With a low of $1,290.10 and a high of $1,301, the yellow metal traded in a tight range last week, indicated the gold spot price chart. Caught between the push of escalating global economic and political tensions and the pull of a red-hot economy at home, the precious metal could breakout after the much-anticipated Federal Open Market Committee (FOMC) meetings on Tuesday and Wednesday. Another meeting likely to influence the price of gold is that between President Trump and North Korean leader Kim Jong Un on Tuesday. It’s a big week for gold and the world!

Gold Price Movement Indictors:

Monday, June 4, 2018

  Weak Dollar

“The dollar is the No. 1 factor for gold,” said senior equity analyst in global mining and metals for Neuberger Berman Marisa Hernandez.[1] Fractious trade talks between the U.S. and China over the weekend sent investors away from the dollar, causing the greenback to decline nearly 0.2 percent. This made gold less expensive for foreign investors, bumping prices up to $1,296.50 at 9 am.

Strong stock market performance and U.S. Treasury yields, however, counteracted some of the lift the dollar drop gave gold, with prices pulling back to $1,290.90 by 9 pm.

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Tuesday, June 5, 2018

  Geopolitical Risk

A month after President Trump withdrew the U.S. from the 2015 Iranian international nuclear deal and reimposed sanctions against the country, Iranian Supreme Leader Ali Khamenei informed the International Atomic Energy Agency (IAEA) of ‘tentative’ plans to increase Iran’s capacity for uranium enrichment. The nuclear accord, which European powers are still trying to save, limits the amount of uranium Iran may enrich to 3.67 percent, which is much lower than the 90 percent considered weapons grade.[2]

The new nuclear threat emerging from Asia stoked fears and drove safe haven demand. Gold prices reached a high for the day of $1,298.90 at 2 pm.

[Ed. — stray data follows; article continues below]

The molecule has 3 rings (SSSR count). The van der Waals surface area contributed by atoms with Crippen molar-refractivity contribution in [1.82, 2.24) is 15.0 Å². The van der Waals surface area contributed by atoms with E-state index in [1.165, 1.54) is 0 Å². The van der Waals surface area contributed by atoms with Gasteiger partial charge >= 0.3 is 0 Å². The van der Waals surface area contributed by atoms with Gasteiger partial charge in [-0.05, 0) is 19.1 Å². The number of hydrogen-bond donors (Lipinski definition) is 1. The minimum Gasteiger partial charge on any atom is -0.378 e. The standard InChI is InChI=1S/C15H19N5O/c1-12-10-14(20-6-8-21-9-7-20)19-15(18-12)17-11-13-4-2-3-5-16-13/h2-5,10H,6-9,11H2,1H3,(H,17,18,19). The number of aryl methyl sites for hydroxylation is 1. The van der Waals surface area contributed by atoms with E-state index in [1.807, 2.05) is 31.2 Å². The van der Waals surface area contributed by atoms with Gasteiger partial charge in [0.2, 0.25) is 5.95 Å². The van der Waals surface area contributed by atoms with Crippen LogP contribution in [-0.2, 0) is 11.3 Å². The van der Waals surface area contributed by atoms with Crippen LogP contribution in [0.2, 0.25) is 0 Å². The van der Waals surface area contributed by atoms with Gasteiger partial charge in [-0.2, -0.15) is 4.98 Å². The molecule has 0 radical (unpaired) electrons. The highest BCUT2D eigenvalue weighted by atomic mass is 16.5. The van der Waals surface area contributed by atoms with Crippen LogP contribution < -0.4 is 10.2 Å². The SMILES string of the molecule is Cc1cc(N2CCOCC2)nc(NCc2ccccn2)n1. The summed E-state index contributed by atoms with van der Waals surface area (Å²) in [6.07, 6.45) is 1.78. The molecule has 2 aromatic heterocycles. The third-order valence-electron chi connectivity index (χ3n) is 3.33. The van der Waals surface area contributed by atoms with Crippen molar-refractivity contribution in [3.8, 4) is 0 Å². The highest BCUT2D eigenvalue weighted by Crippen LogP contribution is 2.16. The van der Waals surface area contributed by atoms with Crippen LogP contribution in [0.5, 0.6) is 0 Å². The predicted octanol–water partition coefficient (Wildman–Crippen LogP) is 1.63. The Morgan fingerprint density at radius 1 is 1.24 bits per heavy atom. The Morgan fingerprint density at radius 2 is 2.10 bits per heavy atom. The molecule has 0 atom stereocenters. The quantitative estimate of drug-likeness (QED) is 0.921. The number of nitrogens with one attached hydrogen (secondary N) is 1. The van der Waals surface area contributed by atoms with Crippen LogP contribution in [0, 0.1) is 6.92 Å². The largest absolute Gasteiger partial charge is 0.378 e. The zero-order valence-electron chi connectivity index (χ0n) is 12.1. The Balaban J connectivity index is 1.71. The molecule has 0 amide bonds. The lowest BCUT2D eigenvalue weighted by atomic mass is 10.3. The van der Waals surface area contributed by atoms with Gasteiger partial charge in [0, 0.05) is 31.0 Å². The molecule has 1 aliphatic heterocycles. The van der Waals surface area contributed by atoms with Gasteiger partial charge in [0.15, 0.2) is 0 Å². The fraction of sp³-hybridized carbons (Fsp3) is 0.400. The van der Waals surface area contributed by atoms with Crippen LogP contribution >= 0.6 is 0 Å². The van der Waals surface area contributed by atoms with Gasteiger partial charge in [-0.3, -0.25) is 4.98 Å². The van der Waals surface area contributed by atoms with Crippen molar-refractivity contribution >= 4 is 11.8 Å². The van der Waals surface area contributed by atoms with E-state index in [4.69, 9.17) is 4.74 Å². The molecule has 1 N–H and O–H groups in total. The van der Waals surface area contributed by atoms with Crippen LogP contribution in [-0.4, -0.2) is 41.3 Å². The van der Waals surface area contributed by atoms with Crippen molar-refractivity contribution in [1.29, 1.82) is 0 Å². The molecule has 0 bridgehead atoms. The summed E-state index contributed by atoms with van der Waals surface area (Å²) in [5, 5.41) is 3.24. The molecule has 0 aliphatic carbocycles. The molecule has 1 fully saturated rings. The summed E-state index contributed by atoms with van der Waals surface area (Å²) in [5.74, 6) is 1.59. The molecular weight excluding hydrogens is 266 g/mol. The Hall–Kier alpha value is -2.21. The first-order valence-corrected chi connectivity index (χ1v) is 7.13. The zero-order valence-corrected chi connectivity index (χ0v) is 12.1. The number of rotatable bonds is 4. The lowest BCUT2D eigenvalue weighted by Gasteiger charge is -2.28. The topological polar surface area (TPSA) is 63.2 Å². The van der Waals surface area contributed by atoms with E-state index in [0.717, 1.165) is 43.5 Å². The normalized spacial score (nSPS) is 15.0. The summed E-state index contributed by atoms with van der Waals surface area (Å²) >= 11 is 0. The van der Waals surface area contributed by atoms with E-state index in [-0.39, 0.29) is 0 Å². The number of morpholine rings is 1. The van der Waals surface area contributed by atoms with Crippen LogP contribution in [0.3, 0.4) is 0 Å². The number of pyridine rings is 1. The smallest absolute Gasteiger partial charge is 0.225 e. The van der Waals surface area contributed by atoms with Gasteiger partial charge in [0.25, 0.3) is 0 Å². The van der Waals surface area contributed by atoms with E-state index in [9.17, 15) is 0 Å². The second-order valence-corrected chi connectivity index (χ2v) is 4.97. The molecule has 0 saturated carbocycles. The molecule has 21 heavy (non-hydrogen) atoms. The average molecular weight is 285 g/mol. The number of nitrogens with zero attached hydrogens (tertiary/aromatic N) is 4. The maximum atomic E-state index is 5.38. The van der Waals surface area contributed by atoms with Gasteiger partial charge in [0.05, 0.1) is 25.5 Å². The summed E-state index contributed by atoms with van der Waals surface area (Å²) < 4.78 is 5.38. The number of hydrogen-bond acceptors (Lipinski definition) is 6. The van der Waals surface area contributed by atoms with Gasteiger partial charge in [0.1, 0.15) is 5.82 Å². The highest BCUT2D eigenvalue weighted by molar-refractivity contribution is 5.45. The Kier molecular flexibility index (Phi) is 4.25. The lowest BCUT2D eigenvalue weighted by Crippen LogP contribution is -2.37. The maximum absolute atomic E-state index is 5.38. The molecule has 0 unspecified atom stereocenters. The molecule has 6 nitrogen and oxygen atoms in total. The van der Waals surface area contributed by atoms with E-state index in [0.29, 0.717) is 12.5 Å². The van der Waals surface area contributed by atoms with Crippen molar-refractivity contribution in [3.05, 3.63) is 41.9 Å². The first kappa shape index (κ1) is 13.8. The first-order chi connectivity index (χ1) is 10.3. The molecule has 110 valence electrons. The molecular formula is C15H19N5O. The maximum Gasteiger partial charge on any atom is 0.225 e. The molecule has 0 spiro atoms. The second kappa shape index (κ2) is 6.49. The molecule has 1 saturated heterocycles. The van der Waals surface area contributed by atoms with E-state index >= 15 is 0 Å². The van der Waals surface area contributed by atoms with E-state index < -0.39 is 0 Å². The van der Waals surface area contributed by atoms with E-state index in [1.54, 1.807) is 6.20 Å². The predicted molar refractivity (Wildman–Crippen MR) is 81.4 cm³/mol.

Wednesday, June 6, 2018

  Geo-Economic Security

Market pundits who view President Trump’s trade tariffs as negotiating tactics got some validation on Wednesday from a report indicating that China offered to purchase about $70 billion worth of U.S. farm and energy goods if Trump would back down from his tough trade policy.[3] The deal would bring China closer to reducing its trade deficit with the U.S. by the $200 billion Trump has demanded.[4]

The news allayed investor fears of a global trade war, a significant source of safe haven gold buying in recent months. “Global trade war is the only factor providing the support for the gold price,” asserted analyst Naeem Aslam of Think Markets. However, even if trade tensions ease with China, they’re still running high with Canada, Mexico, and the E.U. Gold prices surpassed the psychologically important $1,300 level by 20 cents at 10 am.

Thursday, June 7, 2018

  Geo-Economic Risk

Investors got a glimpse on Thursday of how the Group of Seven (G-7) summit planned for the weekend would go—and it wasn’t pretty. The “war of words” broke out on Trump’s preferred platform when France’s president, Emmanual Macron, tweeted, “The American President may not mind being isolated, but neither do we mind signing a 6 country agreement if need be,” suggesting tough U.S. trade policy could result in its exclusion from the summit in the future.

Trump responded by lashing out against Canada and the E.U.’s trade policies toward the U.S., at one point calling Prime Minister Trudeau ‘indignant.’ He also called for Russia to be invited back to the group of advanced nations and shared plans to leave the summit hours early.

Risk aversion shot through the markets, propelling the price of gold to the week’s high of $1,301 at 9 am.

Friday, June 8, 2018

  Rising Interest Rates

Despite a boiling geo-economic climate, market anticipation that the Federal Reserve will raise interest rates at its June 13th meeting hemmed in gold prices. Friday closed out with the yellow metal trading in the narrowest weekly range in more than a decade: the low of $1,294.30 at 3 am was followed by a high of $1,299.30 at 7 am. Last week’s strong jobs report and rising wages have many analysts predicting a quarter point Fed rate increase this month.[5] This would effectively lift the opportunity cost of holding assets that don’t yield interest.[6]

Markets may be surprised at the result of the next Fed meeting, though, predict some analysts. The Fed is planning to unwind its bonds balance sheet more quickly, maybe as early as the end of next year. Minutes from the May FOMC meeting suggest officials are concerned that raising rates too quickly could interfere with this more aggressive schedule for its balance sheet roll-off. Consequently, the Fed could stop hiking rates sooner than markets are anticipating.